Enjoy re-reading Fr. John's weekly bulletin letters for the past year.
If you’ve even lightly perused the prescriptions for Pandemic prevention, you probably have whiplash. Way back in February we were told that wearing face masks really won’t help much. Anyone listening to that had to scratch their head? How is that not effective, then why do medical staff wear them? The reality was that there were not enough masks to go around. That was obvious enough after every store in Tempe sold out of them after the first coronavirus case appeared at ASU. But rather than tell us, “hey save the masks for the medical people”, we got a bogus excuse. Now we are told wear the darn thing. But if we wear them why do we have to still be six feet apart? Droplets from a cough or sneeze can travel maximum 10 feet before dropping to the ground. So why the 6 feet and not 10 for social distancing?
Then we were told to Shelter in Place to stop the spread of the virus so that we do not overwhelm the healthcare system and collapse it. So, we stayed home and we underwhelmed the healthcare system (except NY) and it’s close to collapse. In one Valley Hospital there were about 3 people in the entire hospital of a few hundred beds. I asked one of the nurses who works there, “is no one getting heart attacks, strokes, brain tumors, kidney stones, gall bladder?”. She said certainly they are but we scared them off and they don't come to the hospital. And what’s worse is that when they do finally come, they are much sicker, much harder to treat and much more expensive to treat. Then she added, that is, if we can treat them as they have furloughed a lot of the staff and the Hospital is hemorrhaging cash and might slide into bankruptcy. So, in order to deal with one health care crisis, we created another health care crisis. Then there’s the 55% increase in alcohol sales and the similar for cannabis. Maybe another health care crisis of a different sort is looming.
Then there is Flatten the Curve. So, it looks like we have but maybe we haven’t. Here in Arizona there is so little testing that we don't know if the virus is less now or was worse in March or vice versa. This week there was a spike in positives but there was also more testing being done. So that tells us nothing accurate about the curve. With the new testing blitz that’s coming there will be lots more positives but that does not necessarily mean the curve is going up even though the numbers are going up. Got that? There was also the warning to try to avoid the virus at all costs however we need lots of people to get it so we can develop herd immunity. One report stated that the virus dies in seconds in sunlight and 95-degree heat. But then, the hot summer will not slow the spread of the virus. Then the really bad news, no back to normal until a vaccine is developed. Of course, that will take at least a year or more but researchers are very close. Then there is this one stubborn fact, that no vaccine has ever been developed for coronavirus. Remember that is the family of viruses from which comes one form of the common cold. Since the SARS Virus (which was also from the coronavirus family) outbreak in 2002 no vaccine has been developed and not for lack of trying.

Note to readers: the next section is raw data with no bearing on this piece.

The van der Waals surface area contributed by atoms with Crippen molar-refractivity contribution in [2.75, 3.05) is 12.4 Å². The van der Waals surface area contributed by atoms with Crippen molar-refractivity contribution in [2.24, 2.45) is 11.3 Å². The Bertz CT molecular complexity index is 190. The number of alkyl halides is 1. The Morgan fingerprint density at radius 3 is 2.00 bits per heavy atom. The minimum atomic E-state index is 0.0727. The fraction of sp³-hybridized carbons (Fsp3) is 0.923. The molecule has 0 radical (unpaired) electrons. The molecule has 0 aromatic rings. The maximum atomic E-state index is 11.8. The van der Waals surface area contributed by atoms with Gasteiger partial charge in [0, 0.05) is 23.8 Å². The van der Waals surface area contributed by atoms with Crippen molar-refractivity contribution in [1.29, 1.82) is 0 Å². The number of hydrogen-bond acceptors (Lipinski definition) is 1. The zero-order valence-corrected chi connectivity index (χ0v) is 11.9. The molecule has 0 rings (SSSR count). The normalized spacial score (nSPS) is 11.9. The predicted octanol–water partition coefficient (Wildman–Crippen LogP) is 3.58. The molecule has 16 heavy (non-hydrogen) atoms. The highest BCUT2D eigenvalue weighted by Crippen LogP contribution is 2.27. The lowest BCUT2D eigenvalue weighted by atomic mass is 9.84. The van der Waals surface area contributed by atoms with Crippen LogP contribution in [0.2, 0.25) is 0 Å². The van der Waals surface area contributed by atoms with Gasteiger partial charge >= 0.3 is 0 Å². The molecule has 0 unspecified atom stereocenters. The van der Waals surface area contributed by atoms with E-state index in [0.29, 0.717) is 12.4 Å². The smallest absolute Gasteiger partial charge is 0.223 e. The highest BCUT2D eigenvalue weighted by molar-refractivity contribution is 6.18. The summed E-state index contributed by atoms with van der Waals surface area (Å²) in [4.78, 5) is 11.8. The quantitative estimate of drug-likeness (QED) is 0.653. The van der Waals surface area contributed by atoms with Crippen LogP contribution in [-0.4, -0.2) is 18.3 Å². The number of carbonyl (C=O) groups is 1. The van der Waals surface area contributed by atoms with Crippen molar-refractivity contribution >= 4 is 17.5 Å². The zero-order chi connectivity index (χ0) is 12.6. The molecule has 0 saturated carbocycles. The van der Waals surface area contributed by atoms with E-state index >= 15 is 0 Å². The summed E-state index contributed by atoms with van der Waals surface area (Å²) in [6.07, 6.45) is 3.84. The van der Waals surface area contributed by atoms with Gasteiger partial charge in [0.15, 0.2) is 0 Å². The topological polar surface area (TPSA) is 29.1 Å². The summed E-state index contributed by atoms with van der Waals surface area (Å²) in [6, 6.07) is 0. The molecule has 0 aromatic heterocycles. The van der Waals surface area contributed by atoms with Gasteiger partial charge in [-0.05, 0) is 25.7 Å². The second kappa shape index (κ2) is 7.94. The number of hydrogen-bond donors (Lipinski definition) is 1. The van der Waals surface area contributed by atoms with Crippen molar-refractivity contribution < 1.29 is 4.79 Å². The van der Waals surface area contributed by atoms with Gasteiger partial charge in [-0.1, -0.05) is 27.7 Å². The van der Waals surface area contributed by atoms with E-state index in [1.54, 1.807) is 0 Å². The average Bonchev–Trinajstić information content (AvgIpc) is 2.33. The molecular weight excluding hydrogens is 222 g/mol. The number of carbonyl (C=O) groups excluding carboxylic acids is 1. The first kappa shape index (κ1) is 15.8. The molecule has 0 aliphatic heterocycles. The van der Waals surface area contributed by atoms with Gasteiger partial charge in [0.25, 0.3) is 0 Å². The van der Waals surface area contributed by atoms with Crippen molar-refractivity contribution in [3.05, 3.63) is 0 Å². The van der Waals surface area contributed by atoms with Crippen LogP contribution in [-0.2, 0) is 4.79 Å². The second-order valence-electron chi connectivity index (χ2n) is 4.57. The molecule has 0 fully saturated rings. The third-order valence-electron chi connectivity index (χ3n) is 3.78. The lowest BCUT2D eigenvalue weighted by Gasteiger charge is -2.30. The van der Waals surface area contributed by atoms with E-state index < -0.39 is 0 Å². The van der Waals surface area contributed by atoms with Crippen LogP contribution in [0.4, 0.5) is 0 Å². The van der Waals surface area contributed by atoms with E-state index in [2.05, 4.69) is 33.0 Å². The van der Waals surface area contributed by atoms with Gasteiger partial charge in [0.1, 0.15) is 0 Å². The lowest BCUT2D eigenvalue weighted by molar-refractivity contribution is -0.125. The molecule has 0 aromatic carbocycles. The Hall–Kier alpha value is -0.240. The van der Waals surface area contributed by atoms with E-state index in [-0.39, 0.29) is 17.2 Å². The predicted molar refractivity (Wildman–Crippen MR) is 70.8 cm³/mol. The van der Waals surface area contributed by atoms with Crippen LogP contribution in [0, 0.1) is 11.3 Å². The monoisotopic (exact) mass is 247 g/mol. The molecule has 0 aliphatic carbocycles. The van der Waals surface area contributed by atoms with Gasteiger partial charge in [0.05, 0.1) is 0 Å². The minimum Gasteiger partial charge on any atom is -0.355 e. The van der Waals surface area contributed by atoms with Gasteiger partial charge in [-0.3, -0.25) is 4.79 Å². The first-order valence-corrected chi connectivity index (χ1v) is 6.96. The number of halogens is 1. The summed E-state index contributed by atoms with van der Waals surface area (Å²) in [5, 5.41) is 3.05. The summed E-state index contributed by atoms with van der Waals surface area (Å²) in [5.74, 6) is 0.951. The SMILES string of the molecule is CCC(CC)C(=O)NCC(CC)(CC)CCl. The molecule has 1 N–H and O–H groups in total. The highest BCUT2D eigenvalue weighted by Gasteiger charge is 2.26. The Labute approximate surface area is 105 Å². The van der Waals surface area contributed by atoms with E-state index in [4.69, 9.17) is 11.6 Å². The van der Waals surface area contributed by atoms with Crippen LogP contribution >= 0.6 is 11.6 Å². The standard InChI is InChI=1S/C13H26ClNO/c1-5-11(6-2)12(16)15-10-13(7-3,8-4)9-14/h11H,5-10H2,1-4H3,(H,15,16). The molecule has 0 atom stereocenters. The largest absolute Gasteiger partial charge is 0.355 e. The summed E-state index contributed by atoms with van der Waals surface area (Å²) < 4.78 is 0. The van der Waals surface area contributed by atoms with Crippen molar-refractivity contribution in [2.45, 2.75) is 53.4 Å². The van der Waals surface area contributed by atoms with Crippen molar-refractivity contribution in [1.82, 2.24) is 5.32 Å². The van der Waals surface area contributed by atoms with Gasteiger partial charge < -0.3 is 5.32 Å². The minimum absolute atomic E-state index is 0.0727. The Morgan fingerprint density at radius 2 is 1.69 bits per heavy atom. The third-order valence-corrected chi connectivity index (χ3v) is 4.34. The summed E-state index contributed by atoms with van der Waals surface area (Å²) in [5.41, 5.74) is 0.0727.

Then there’s my favorite, particularly when it comes to potential treatments: it’s only antidotal evidence. Well antidotal evidence is still evidence, it’s even admissible in a Court of Law. Since it was only antidotal evidence it should be dismissed out of hand, we were told. However, the models that predicted 2.2 million dead Americans were based on antidotal evidence and yet we were told we must not ignore such evidence. Then the pièce de résistance: while Covid-19 can damage the lungs severely, smokers seem to be better able to resist the virus. In France they are giving some healthcare workers nicotine patches as a clinical trial for a prophylaxis. Feel the whiplash yet?
I realize that the initial thinking was that this was the most-deadly virus ever in the history of ever. Therefore, we used models based on incomplete data and then policy decisions based on a lot of assumptions. Fine. But now we have much better data about who the virus affects most severely and that the virus has affected a lot of people without causing any symptoms and kills far less people than feared. There is still a lot we do not know but from what we do know we should be able to make better informed policy decisions about how to proceed.
My point is not to be snarky or overly critical. But it is this kind of bifurcated information that will cause problems when we re-open society. Conflicting information as the above will cause divisiveness to increase. And that in turn leads to a breakdown in trust. Trust between people is essential to a peaceful society. Some jurisdictions are asking people to report other people who are not adhering to the new dogmas and doctrines. Every heretic will be ferreted out, publicly shamed and humiliated. That is the first phase of turning on one another. The more restrictive the precautions are the more critical of one another we will become. And with a long list of precautions, like ants at a picnic the Trial and Contingency lawyers will appear to extract large sums of money from businesses that do not enforce every jot and tittle of the rules.
The “new normal” will not be normally abnormal but rather abnormally abnormal. By the end of it we will hate each other, turn on each other, snitch on each other and resent our neighbor, and all be living the Hunger Games Reality Series, unless…
We commit ourselves to unwaveringly practice charity and patience and tolerance. Do not add to the mistrust and divisiveness but seek to be a peacemaker. Now is the time for us Christians to really put into practice the spiritual practices that Jesus desires of His followers. As the old hymn says, “let there be peace on earth and let it begin with me.” Live and let live.
Fr. John B.BACK TO LIST